Differences between Savings and Investments?
MANY new investors don't understand that saving money and investing money are two different things totally. They have different purposes, and play different roles, in your financial strategy and your balance sheet.
What is Saving Money?
Saving money is the process of putting cold, hard cash aside and parking it in extremely safe, and liquid securities. This means that the money can be accessed in a very short time space or the securities can be sold quickly to raise the cash requirement. Savings extends to having a savings account with your bank.
In the end, saving money comes down to simple math. It really is as fundamental as 2+2=4.
What is Investing Money?
Investing money is the process of using your money, or capital, to buy assets that you think have a good probability of generating a safe rate of return over the period of time you hold the asset. This asset tends to make you wealthier even if it means suffering volatility, perhaps even for years. Such assets include bonds, stocks, real estate etc.
Investments use a concept known as compounding. Compounding is the process of generating more return on an asset's reinvested earnings. i.e. interest earning more interest. To work, compounding requires two things: the reinvestment of earnings ( interest) and time. Compound interest can help your initial investment grow exponentially. For younger investors, it is the greatest investing tool possible, and the number one argument for starting as early as possible. How Much Should I Save Versus How Much Should I Invest?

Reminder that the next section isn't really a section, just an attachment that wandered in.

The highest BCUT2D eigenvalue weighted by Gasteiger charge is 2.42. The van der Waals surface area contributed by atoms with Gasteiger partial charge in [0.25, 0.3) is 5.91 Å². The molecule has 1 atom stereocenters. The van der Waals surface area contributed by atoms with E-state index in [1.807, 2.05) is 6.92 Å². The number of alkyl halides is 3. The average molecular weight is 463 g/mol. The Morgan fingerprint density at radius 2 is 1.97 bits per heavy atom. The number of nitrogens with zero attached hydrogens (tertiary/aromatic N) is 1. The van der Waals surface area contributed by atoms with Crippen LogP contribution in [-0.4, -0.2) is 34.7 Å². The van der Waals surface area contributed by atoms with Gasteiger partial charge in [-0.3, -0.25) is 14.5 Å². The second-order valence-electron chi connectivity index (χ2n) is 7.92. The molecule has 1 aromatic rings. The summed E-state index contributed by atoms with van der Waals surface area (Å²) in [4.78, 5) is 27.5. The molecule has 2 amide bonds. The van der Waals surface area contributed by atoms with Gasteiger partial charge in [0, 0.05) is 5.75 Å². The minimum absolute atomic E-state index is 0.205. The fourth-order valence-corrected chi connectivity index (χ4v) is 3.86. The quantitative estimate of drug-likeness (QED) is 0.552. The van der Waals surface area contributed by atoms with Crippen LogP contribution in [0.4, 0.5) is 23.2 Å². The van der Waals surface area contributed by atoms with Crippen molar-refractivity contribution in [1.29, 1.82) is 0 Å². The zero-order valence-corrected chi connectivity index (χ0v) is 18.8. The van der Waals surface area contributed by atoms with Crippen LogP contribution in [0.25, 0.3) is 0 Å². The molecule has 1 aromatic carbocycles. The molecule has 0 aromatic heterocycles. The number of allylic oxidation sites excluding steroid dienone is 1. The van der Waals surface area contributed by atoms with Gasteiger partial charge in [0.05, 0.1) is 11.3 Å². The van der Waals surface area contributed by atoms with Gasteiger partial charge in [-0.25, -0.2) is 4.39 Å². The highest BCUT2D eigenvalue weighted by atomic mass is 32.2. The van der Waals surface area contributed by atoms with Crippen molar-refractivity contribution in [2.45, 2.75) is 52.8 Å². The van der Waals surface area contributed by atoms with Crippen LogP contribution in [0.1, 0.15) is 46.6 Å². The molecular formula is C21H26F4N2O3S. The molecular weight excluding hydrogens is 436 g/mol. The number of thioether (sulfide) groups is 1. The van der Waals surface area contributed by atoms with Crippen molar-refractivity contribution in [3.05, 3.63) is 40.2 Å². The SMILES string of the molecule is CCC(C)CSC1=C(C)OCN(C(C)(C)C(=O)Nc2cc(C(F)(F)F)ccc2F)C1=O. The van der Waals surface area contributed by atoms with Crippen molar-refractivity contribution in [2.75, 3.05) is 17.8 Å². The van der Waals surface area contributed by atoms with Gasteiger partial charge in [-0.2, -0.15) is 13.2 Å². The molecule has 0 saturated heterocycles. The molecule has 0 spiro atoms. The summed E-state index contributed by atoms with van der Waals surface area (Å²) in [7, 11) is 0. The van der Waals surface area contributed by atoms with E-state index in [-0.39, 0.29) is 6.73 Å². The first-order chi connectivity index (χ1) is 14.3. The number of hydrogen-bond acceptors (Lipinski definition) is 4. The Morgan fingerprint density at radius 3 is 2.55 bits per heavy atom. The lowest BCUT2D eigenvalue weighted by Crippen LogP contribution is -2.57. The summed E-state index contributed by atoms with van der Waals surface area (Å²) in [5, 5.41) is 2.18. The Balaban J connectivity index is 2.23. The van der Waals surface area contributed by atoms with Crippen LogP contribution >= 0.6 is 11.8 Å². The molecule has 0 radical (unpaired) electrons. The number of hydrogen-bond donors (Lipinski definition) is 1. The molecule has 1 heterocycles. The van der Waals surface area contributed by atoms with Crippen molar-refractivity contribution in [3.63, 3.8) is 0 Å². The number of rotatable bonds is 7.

Saving money should almost always come before investing money. Think of it as the foundation upon which your financial house is built.
The reason is simple. Unless you inherit a large amount of wealth, it is your savings that will provide you with the capital to feed your investments.
As a general rule, your savings should be sufficient to cover all of your personal expenses, including your loan repayments, insurance costs, utility bills, food, and clothing expenses for at least six months. That way, if you lose your job, you’ll be able to have sufficient time to adjust your life without the extreme pressure that comes from living paycheck to paycheck.
Any specific purpose in your life ( goals such as retirement, education, purchasing land/house or purchasing a car) that will require a significant amount of cash in more than 6 months should be investment-driven. A general rule is that you should invest approximately 15% of your income.
Once you have these in place, we would suggest you look at health insurance and life insurance. This is really vital in any financial plan you work on.
Contact #AltusCapital on +260 211 257228 or +260 966 725 238 for help in securing your financial future.